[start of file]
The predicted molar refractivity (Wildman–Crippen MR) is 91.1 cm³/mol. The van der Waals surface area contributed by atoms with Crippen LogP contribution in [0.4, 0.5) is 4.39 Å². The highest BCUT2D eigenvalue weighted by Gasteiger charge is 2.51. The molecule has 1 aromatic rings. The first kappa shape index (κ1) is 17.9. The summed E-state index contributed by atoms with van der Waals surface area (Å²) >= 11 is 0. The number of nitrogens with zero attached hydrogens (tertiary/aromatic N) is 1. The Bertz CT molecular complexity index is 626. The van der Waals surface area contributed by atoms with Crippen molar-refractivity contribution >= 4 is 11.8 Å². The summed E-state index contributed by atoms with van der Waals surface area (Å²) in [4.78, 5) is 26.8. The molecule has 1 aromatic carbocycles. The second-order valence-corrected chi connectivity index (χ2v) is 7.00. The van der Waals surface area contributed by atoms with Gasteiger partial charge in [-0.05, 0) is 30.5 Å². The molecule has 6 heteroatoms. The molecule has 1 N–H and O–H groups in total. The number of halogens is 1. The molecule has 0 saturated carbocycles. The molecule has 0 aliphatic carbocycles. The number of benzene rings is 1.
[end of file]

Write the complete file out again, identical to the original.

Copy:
The predicted molar refractivity (Wildman–Crippen MR) is 91.1 cm³/mol. The van der Waals surface area contributed by atoms with Crippen LogP contribution in [0.4, 0.5) is 4.39 Å². The highest BCUT2D eigenvalue weighted by Gasteiger charge is 2.51. The molecule has 1 aromatic rings. The first kappa shape index (κ1) is 17.9. The summed E-state index contributed by atoms with van der Waals surface area (Å²) >= 11 is 0. The number of nitrogens with zero attached hydrogens (tertiary/aromatic N) is 1. The Bertz CT molecular complexity index is 626. The van der Waals surface area contributed by atoms with Crippen molar-refractivity contribution >= 4 is 11.8 Å². The summed E-state index contributed by atoms with van der Waals surface area (Å²) in [4.78, 5) is 26.8. The molecule has 1 aromatic carbocycles. The second-order valence-corrected chi connectivity index (χ2v) is 7.00. The van der Waals surface area contributed by atoms with Gasteiger partial charge in [-0.05, 0) is 30.5 Å². The molecule has 6 heteroatoms. The molecule has 1 N–H and O–H groups in total. The number of halogens is 1. The molecule has 0 saturated carbocycles. The molecule has 0 aliphatic carbocycles. The number of benzene rings is 1.